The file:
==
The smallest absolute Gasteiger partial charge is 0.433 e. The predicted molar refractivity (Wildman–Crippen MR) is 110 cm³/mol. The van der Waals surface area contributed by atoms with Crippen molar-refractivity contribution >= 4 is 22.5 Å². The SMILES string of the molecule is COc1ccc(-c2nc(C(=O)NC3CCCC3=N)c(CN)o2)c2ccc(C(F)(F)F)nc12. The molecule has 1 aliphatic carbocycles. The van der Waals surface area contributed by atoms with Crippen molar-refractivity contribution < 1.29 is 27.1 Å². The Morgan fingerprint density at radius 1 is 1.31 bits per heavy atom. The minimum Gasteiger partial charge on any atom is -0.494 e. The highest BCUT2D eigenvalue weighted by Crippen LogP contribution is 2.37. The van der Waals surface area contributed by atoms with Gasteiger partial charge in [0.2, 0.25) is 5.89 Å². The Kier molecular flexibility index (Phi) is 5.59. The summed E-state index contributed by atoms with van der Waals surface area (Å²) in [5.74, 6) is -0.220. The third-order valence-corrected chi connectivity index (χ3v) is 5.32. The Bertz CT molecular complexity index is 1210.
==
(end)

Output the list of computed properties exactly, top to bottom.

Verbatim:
The smallest absolute Gasteiger partial charge is 0.433 e. The predicted molar refractivity (Wildman–Crippen MR) is 110 cm³/mol. The van der Waals surface area contributed by atoms with Crippen molar-refractivity contribution >= 4 is 22.5 Å². The SMILES string of the molecule is COc1ccc(-c2nc(C(=O)NC3CCCC3=N)c(CN)o2)c2ccc(C(F)(F)F)nc12. The molecule has 1 aliphatic carbocycles. The van der Waals surface area contributed by atoms with Crippen molar-refractivity contribution < 1.29 is 27.1 Å². The Morgan fingerprint density at radius 1 is 1.31 bits per heavy atom. The minimum Gasteiger partial charge on any atom is -0.494 e. The highest BCUT2D eigenvalue weighted by Crippen LogP contribution is 2.37. The van der Waals surface area contributed by atoms with Gasteiger partial charge in [0.2, 0.25) is 5.89 Å². The Kier molecular flexibility index (Phi) is 5.59. The summed E-state index contributed by atoms with van der Waals surface area (Å²) in [5.74, 6) is -0.220. The third-order valence-corrected chi connectivity index (χ3v) is 5.32. The Bertz CT molecular complexity index is 1210.